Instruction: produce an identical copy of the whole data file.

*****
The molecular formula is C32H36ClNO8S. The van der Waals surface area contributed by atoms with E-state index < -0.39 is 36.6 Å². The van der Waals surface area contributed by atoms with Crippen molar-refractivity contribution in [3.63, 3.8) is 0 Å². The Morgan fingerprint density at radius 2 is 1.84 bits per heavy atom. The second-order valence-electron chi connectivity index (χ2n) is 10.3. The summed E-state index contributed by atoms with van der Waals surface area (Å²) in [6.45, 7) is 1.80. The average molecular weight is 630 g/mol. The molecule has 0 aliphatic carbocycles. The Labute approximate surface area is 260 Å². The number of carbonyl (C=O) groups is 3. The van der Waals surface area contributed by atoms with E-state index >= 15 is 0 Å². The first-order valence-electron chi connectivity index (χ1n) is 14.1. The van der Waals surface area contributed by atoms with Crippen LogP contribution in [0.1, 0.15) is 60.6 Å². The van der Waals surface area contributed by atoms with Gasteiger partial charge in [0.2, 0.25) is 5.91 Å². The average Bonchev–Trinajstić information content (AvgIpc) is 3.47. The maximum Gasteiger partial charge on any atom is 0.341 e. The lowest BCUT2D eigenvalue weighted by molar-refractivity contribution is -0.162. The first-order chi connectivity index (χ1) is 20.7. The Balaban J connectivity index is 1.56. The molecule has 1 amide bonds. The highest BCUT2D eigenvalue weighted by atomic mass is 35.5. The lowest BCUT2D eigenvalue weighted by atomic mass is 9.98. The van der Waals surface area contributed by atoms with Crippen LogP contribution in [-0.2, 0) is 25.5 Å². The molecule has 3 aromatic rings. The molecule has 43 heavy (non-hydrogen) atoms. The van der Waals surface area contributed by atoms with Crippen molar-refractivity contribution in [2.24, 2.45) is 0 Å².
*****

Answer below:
The molecular formula is C32H36ClNO8S. The van der Waals surface area contributed by atoms with E-state index < -0.39 is 36.6 Å². The van der Waals surface area contributed by atoms with Crippen molar-refractivity contribution in [3.63, 3.8) is 0 Å². The Morgan fingerprint density at radius 2 is 1.84 bits per heavy atom. The second-order valence-electron chi connectivity index (χ2n) is 10.3. The summed E-state index contributed by atoms with van der Waals surface area (Å²) in [6.45, 7) is 1.80. The average molecular weight is 630 g/mol. The molecule has 0 aliphatic carbocycles. The Labute approximate surface area is 260 Å². The number of carbonyl (C=O) groups is 3. The van der Waals surface area contributed by atoms with E-state index >= 15 is 0 Å². The first-order valence-electron chi connectivity index (χ1n) is 14.1. The van der Waals surface area contributed by atoms with Crippen LogP contribution in [0.1, 0.15) is 60.6 Å². The van der Waals surface area contributed by atoms with Gasteiger partial charge in [0.2, 0.25) is 5.91 Å². The average Bonchev–Trinajstić information content (AvgIpc) is 3.47. The maximum Gasteiger partial charge on any atom is 0.341 e. The lowest BCUT2D eigenvalue weighted by molar-refractivity contribution is -0.162. The first-order chi connectivity index (χ1) is 20.7. The Balaban J connectivity index is 1.56. The molecule has 1 amide bonds. The highest BCUT2D eigenvalue weighted by atomic mass is 35.5. The lowest BCUT2D eigenvalue weighted by atomic mass is 9.98. The van der Waals surface area contributed by atoms with Crippen LogP contribution in [-0.2, 0) is 25.5 Å². The molecule has 3 aromatic rings. The molecule has 43 heavy (non-hydrogen) atoms. The van der Waals surface area contributed by atoms with Crippen molar-refractivity contribution in [2.24, 2.45) is 0 Å².